The equation P(x) = ΣP(x | y) * P(y) states that the total probability of event x happening is equal to the sum of all probabilities for each separate event multiplied together. For example, if you want to find out the probability that two people out of five will get sick from eating contaminated food, you would use this equation to determine your answer. The total probability would be 0.25 because each individual has a 0.5 chance of getting sick (assuming everyone has an equal chance).

A more general way of writing the factorial distribution for three or more variables is [6]

P(x_{1}, x_{2}, … ,x_{n}) = P(x_{1}) · P(x_{2} · …· P(x_{n}) = P(x_{1}, x_{2}, … x_{n})= Π_{i} P(x_{i}).

The Π (uppercase pi) symbol is the product operator, which is used for multiplication in the same way that the uppercase sigma (Σ) symbol is used for summation.

## Factorial Distribution Examples

We like to work with factorial distributions because their statistics are easy to compute. In some fields such as neurology, situations best represented by complicated, intractable probability distributions are approximated by factorial distributions in order to take advantage of this ease of manipulation. One example of an often-encountered factorial distribution is the **p-generalized normal distribution**, represented by the equation When p = 2, this is the normal distribution.

Calculating a factorial distribution requires some basic knowledge of statistics and probability theory. You need to understand how independent events interact with one another and how they affect each other’s probabilities. Once you have these concepts down, you can use them to calculate any number of scenarios involving independent events. To do so:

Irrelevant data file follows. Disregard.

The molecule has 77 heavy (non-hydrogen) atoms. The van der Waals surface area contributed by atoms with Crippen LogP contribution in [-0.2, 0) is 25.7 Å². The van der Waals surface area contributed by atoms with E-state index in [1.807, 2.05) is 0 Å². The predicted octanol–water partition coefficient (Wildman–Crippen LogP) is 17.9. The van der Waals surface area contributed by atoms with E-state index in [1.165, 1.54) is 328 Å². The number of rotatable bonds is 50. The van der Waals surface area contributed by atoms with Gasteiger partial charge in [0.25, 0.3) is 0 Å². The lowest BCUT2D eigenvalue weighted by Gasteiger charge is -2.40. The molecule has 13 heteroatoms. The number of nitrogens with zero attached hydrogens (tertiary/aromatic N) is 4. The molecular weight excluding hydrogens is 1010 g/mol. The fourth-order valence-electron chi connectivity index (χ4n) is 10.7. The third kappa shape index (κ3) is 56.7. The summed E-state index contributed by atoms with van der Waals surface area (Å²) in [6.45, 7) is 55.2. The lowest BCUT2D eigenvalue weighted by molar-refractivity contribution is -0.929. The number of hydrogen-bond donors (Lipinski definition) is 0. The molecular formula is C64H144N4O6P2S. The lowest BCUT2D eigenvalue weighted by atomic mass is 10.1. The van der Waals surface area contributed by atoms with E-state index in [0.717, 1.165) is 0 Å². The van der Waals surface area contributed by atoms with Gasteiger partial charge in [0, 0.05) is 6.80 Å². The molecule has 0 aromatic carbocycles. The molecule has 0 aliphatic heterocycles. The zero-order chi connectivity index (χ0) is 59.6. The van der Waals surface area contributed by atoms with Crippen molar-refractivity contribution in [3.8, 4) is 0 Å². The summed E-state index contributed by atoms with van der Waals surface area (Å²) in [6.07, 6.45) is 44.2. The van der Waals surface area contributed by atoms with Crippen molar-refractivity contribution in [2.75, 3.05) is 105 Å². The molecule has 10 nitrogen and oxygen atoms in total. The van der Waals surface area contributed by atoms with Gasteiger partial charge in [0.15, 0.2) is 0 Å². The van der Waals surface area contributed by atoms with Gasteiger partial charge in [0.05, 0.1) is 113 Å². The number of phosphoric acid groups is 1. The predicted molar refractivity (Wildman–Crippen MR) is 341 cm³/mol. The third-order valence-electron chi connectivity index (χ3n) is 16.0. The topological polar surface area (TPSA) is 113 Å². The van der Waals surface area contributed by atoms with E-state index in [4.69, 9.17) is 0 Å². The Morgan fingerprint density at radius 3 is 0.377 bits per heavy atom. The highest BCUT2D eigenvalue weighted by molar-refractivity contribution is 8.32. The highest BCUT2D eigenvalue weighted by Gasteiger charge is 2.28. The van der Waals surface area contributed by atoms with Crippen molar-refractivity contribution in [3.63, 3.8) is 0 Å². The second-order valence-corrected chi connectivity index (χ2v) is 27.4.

- Start by writing out the separate probabilities for each individual event (P(x) and P(y)).
- Then multiply those numbers together and add them up: Σ P (x |y) * P(y).
- Finally, divide your result by 1 minus whatever number results from subtracting your original probabilities (1- [P(x)-P(y)]). This will give you your final answer—the likelihood that both events will occur simultaneously or sequentially.

## Application example: wake-sleep algorithm

One application is in the wake-sleep algorithm in machine learning (a stack of layers that represents data); the probability of a whole vector is the product of its individual terms [5]. For example, lets say that you have three probabilities of hidden units in a layer:

0.3; 0.6; 0.8.

The probability that these units have a state 1, 1, 1 if the distribution is factorial is

p(1, 1, 1) = 0.3 * 0.6 * 0.8

Similarly, The probability that these units have a state 1, 0, 1 is

p(1, 0, 1) = 0.3 * (1 – 0.6) * 0.8.

## Gamma Function

The **Gamma function** (sometimes called the *Euler Gamma function*) is related to factorials by the following formula: **Γ(n) = (x – 1)!.** In other words, the gamma function is equal to the **factorial function**. However, while the factorial function is only defined for non-negative integers, the gamma can handle fractions as well as complex numbers. The **multivariate gamma function (MGF) **is an extension of the gamma function for multiple variables. While the gamma function can only handle one input (“x”), the multivariate version can handle many. It is usually defined as:

## References

- Irwin, J. (1963). The place of mathematics and biological statistics. Journal of the Royal Statistical Society. Series A, 126, 1-45.
- Olshausen, B. (2004). A Probability Primer. Retrieved December 27, 2017 from: Retrieved from http://redwood.berkeley.edu/bruno/npb163/probability.pdf